Say you want to buy 10 Australian index CFD contracts.

This is called ‘BUYING’ or ‘GOING LONG.’

If you call the CFD provider, you’ll say something like this:

‘This is John Smith member number, 14000014. Can I buy 10 Australian Index contracts.’

The ‘14000014’ is your unique member number allocated to you when you join.

The operator will give you a number like, ‘5100’.

This is the quote number they have just given you for the Australian index contracts.

You agree. And that’s it.

Your trade has been placed.

You will receive a confirmation of your trade.

Remember, most dealers will take the time to help walk
you through a trade.

When you call them, tell them you’re new to this.

Everyone has to start somewhere.

In addition, most CFD providers have extensive online tutorials to show you how to get started with your first trade.

From there you can look at more detailed tutorials.

One or two CFD providers even have a client services team that will talk you through how to place your first trade over the phone.

Take advantage of this information.

It’s there to help you.

And finally, you don’t even have to call a dealer.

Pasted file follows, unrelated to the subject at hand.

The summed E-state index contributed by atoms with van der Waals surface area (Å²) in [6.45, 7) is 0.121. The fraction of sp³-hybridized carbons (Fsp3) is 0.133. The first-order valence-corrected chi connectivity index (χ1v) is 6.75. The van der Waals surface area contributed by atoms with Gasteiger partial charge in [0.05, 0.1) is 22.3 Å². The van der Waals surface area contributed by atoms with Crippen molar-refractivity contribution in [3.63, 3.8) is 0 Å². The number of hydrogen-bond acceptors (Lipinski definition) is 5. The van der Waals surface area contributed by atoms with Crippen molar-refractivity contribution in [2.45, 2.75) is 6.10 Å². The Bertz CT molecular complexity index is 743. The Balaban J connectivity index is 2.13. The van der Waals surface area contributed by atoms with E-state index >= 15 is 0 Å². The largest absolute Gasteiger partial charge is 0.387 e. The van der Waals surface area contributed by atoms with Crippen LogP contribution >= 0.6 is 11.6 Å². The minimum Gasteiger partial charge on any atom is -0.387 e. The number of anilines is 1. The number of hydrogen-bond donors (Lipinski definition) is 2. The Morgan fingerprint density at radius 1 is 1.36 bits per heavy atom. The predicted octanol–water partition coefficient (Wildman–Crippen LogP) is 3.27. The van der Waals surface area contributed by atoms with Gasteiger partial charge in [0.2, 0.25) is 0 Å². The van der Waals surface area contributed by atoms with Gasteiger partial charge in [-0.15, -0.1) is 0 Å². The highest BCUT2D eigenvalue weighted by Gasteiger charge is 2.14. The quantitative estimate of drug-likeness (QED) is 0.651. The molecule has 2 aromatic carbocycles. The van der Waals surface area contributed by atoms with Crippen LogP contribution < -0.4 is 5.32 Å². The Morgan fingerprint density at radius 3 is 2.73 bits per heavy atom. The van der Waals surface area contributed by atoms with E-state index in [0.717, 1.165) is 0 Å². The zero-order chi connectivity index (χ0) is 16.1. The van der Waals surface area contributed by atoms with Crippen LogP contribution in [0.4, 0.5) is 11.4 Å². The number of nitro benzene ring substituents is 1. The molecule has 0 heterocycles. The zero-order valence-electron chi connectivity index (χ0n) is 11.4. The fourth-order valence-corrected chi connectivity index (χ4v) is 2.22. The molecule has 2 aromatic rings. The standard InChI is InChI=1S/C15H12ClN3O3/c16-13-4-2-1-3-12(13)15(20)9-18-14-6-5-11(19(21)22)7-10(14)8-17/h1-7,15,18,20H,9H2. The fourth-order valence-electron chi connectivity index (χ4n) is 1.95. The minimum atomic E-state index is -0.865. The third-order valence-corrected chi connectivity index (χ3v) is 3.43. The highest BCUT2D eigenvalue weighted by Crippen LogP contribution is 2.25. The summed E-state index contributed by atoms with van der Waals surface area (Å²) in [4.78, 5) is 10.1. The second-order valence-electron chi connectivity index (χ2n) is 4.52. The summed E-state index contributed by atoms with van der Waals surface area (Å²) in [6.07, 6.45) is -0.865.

Most brokers have online trading platforms that you can use.

And now to the final question about CFD trading…

How much can you trade?

This depends strictly on how much you have deposited into your account.

Of course, it is important to remember that if a bet goes against you, you MUST be able to pay the full value of the trade.

Most of the time, losses will simply be deducted from the Cash in your trading account.

Always make sure you have the money to cover your losses.

Never risk money you cannot afford to lose.

The trades you are allowed to place depend upon your means (income and savings) and the cash that you have available in your account.

Do You Need Any Cash to Start?


Here’s why: When you open an account, you will need to make a cash deposit that will be used as security against any trades that you make.

It is important to remember that, when trading CFDs, you can lose more than the balance in your account.

If the market moves sharply against you, the CFD provider will email or call you to ask for additional funds to cover your losses.